What clients say, and what agencies and professionals do

The risks that clients tell us about with DOORS are strongly linked with what others do or have done – it is very actionable information. More technically, client self-report on DOOR 1 shows criterion validity with 1) what other agencies have already done (such as previously issuing an Intervention Order); and 2) what family law or community practitioners must later do after elaborating the risks at DOOR 2 (such as making a child protection report).


Domestic violence is important, but not the only risk

Based on a wide-ranging literature, the DOORS handbook recognises that intimate relationships can be both a source of love and risk. In fact, the biggest risks of lethal outcomes for women come from those who previously said, ‘I love you’. However DOORS widens the lens to cover other risks in intimate relationships including developmental harms to children; mental health issues and suicide; and indicators of child abduction.


Practitioners worry much more about ‘doing DOORS’ than their clients

Feedback on DOORS by some non-using practitioners, who often worry that ‘doing DOORS’ with clients will offend them or put them off engaging with their service. This contrasts with anonymous surveys of clients who have ‘done DOORS’: they say overwhelmingly they are happy with the process and typically just see it as ‘paperwork’ or ‘part of the procedure’. This also fits with the many clients who have low or no risks to report: they don’t mind being asked, saying ‘Really, it’s fine and nothing like that for me’.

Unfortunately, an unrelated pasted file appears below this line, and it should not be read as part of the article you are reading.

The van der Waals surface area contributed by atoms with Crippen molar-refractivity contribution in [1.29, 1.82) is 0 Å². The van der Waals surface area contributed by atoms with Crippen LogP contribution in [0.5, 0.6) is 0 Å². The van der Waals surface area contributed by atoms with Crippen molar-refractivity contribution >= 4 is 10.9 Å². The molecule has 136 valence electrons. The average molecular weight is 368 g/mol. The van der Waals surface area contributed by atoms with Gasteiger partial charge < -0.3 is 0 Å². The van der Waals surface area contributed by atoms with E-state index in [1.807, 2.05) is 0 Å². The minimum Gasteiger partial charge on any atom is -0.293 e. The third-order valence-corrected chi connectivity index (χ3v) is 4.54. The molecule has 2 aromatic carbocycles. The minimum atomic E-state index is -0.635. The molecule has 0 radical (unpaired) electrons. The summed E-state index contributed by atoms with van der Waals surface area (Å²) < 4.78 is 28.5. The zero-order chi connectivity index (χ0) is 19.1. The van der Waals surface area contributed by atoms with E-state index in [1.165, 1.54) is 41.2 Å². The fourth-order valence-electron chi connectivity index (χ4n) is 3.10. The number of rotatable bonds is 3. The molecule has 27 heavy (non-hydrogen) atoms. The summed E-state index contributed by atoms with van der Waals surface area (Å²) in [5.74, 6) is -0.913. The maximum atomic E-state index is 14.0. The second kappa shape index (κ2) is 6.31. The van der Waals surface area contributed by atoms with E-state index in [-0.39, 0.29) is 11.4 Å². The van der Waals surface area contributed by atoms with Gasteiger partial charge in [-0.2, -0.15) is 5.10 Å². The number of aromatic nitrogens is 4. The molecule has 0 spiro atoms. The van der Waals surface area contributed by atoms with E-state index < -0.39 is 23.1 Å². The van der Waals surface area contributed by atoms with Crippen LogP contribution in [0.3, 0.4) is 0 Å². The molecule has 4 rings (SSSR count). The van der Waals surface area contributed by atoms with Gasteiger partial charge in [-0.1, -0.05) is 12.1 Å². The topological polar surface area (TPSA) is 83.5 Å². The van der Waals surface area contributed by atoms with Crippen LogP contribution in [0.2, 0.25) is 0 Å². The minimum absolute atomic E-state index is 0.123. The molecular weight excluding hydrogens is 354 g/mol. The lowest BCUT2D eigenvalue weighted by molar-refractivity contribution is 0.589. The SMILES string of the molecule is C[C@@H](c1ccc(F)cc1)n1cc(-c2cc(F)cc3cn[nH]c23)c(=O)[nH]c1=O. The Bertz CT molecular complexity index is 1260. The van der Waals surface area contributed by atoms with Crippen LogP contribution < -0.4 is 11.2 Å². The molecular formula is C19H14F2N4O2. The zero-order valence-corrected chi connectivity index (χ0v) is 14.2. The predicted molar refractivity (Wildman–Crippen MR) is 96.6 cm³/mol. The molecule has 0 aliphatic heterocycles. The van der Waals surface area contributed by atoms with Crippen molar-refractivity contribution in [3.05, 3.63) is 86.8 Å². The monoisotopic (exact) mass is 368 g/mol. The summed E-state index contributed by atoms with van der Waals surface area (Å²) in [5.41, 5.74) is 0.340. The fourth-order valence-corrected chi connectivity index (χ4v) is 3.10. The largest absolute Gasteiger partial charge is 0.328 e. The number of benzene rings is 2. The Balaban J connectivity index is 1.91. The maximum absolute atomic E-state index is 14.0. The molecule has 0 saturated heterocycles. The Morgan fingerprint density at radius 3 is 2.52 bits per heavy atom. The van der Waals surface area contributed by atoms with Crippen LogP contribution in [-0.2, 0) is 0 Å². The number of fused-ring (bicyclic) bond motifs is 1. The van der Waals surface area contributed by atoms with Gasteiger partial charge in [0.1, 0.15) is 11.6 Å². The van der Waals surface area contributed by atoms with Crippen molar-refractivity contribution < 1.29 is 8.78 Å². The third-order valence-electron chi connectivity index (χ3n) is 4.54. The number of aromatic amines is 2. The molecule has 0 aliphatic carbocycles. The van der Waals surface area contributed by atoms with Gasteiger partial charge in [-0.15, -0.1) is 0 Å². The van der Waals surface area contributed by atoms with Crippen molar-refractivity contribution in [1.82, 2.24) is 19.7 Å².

Client self-report is highly efficient

People typically comprehend and respond to written information almost twice as fast as verbal information, and people with literacy or language issues comprehend written information better when they can see the context. This means that a client self-report form like DOOR 1 is a highly efficient way to get a quick ‘yes’ or ‘no’ to a wide range of risks. While asking these questions verbally as a structured interview is an option; however, if practitioners relied on unstructured or even semi-structured methods then it would take much longer to cover the same ground.


Risk questions need to be sensitive but not probative, especially about perpetration

Consistent with best practice findings, DOOR 1 asks about risks from several perspectives including emotional state, behavioural indicators and behavioural consequences (such as how you feel, what you did, and what then happened). This increases the chance of someone identifying a risk even though many risks later ‘amount to nothing’ after elaborating them. DOORS is designed as sensitive to risk, not probative of guilt. For example, asking what someone else might say about you – a circular question – means perpetrators may find it easier to reveal their risks.